30,000 students nationwide. It allows them to get credits
without taking a full course if they prove, through exams,
essays or other projects, that they have mastered the given
Other high-profile ventures are still in the formative
After attracting 160,000 students from 190 countries to an
artificial intelligence class he gave online, computer scientist
Sebastian Thrun left his tenured post at Stanford University
earlier this year to set up Udacity, a for-profit school
offering free college-level classes on topics such as
cryptography and Web engineering.
Udacity received seed money from venture capital firm
Charles River Ventures, but Thrun has not yet explained how he
will make a profit. Still, the outsized success of his
artificial intelligence class has raised the education world's
expectations for his school.
Another approach comes from New Charter University, whose
board of trustees includes a former president of the University
of Maryland's online college and a current academic vice provost
at the University of California.
New Charter offers several online business degree programs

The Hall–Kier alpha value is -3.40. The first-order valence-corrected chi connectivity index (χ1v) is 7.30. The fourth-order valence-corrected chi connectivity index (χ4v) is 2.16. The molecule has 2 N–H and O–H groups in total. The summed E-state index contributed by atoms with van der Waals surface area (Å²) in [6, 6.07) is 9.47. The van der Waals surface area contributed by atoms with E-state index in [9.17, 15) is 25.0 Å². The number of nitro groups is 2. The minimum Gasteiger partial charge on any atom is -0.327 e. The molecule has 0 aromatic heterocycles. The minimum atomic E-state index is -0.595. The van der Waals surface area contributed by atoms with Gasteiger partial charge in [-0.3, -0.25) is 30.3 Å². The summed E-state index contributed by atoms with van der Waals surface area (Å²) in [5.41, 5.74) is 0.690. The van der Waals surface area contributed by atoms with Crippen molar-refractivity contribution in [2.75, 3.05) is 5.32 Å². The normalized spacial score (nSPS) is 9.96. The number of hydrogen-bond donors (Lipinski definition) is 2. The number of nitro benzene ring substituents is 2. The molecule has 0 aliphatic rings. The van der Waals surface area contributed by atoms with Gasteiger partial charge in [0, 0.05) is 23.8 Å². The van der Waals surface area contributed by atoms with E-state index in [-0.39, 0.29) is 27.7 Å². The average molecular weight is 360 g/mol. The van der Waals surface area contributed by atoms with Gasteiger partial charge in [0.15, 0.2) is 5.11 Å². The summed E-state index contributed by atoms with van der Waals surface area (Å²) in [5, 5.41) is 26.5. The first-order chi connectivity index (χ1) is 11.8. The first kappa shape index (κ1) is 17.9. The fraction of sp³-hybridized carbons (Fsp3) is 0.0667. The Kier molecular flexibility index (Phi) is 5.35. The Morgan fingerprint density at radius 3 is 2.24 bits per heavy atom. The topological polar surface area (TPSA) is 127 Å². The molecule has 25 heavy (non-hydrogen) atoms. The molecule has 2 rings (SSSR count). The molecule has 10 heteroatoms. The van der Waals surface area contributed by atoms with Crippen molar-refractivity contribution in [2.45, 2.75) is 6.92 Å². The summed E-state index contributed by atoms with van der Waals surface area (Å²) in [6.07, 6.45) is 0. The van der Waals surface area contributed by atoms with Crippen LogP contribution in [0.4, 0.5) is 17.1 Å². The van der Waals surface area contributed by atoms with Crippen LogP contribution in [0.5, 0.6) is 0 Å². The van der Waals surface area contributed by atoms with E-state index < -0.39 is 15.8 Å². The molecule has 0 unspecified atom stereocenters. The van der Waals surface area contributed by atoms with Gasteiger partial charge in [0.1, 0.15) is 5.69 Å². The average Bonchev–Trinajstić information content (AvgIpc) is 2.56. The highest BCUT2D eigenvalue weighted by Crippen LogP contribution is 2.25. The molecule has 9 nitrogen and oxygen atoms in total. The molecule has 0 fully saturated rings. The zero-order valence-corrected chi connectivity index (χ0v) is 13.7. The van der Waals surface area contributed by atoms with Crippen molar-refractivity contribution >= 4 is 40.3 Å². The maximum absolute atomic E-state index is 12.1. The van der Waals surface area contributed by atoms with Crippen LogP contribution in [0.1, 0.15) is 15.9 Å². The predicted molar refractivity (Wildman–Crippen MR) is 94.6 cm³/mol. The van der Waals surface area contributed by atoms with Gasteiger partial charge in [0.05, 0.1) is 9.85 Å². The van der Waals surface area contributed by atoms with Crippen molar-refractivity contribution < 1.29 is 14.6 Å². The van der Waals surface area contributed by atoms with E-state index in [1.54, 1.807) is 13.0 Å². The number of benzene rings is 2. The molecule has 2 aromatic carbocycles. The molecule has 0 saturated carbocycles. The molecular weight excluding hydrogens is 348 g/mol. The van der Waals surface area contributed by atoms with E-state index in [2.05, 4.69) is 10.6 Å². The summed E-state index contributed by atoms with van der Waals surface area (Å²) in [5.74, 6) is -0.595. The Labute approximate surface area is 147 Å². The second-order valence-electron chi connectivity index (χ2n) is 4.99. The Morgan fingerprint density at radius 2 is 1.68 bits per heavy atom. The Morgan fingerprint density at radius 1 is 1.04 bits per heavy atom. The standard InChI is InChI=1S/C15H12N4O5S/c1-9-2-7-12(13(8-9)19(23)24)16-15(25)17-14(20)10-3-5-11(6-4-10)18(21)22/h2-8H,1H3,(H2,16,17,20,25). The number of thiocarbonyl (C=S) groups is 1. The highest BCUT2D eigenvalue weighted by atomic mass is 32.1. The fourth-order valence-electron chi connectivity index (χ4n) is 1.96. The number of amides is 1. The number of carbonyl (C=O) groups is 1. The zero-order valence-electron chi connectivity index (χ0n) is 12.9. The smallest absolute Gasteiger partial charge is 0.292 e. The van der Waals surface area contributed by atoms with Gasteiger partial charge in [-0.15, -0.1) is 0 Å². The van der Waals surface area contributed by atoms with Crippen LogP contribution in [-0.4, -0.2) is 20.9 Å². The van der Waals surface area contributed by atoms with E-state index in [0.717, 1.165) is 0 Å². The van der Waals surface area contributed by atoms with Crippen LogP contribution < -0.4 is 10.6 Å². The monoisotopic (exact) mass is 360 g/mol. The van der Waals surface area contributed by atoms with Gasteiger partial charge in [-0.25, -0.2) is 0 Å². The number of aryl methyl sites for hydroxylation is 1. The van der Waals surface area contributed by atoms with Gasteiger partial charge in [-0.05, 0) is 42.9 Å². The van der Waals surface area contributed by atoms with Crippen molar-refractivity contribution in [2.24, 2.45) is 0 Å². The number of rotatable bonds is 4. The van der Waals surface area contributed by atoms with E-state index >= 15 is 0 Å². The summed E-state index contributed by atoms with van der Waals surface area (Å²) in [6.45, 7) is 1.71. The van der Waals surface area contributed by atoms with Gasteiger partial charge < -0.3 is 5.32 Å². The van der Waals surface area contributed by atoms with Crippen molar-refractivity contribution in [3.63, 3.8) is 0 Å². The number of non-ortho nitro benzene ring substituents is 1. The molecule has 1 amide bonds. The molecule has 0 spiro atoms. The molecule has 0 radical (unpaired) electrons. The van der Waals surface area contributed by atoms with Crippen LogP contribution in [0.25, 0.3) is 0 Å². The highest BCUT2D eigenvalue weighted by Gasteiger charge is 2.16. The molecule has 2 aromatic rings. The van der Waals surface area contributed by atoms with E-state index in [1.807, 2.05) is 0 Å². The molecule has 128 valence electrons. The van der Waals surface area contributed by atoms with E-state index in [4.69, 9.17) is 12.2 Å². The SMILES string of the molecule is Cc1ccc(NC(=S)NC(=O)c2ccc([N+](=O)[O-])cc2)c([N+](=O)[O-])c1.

with a novel tuition structure. Students pay $199 a month for as
many classes as they want to take. They can also audit classes
for free, paying only when they are ready to take an exam and
earn course credit.
TRIAL AND ERROR
Education experts caution that there is no proof that any of
these online colleges will succeed academically.
"What the quality is like is yet to be seen," said Brigham
Young associate professor Wiley. "There's a lot of theorizing
about what would be effective, but there's been very little
trial and error."
The experiments come at a time of deep unease about the
traditional higher education model.
Community colleges, the usual entry point for low-income
students, are so packed that some hold classes literally around
the clock. The annual cost of tuition plus student fees at
public universities has more than tripled in the last three
decades, even after accounting for inflation.
The rise at private colleges has been nearly as steep,
according to the College Board. Ivy League colleges typically
top $50,000 a year for tuition, room and board.
At the same time, the value of the American college
experience has come into question. In the book "Academically
Adrift," two educators tracked more than 2,000 undergraduates at
24 colleges and found that nearly half had shown no significant
improvement on tests of critical thinking, complex reasoning,
and writing after their first two years on campus.
The National Survey of Student Engagement found that on
average, college students reported studying only 15 hours a
week. Just slightly more than half of all students who enter a
four-year college will actually graduate within six years,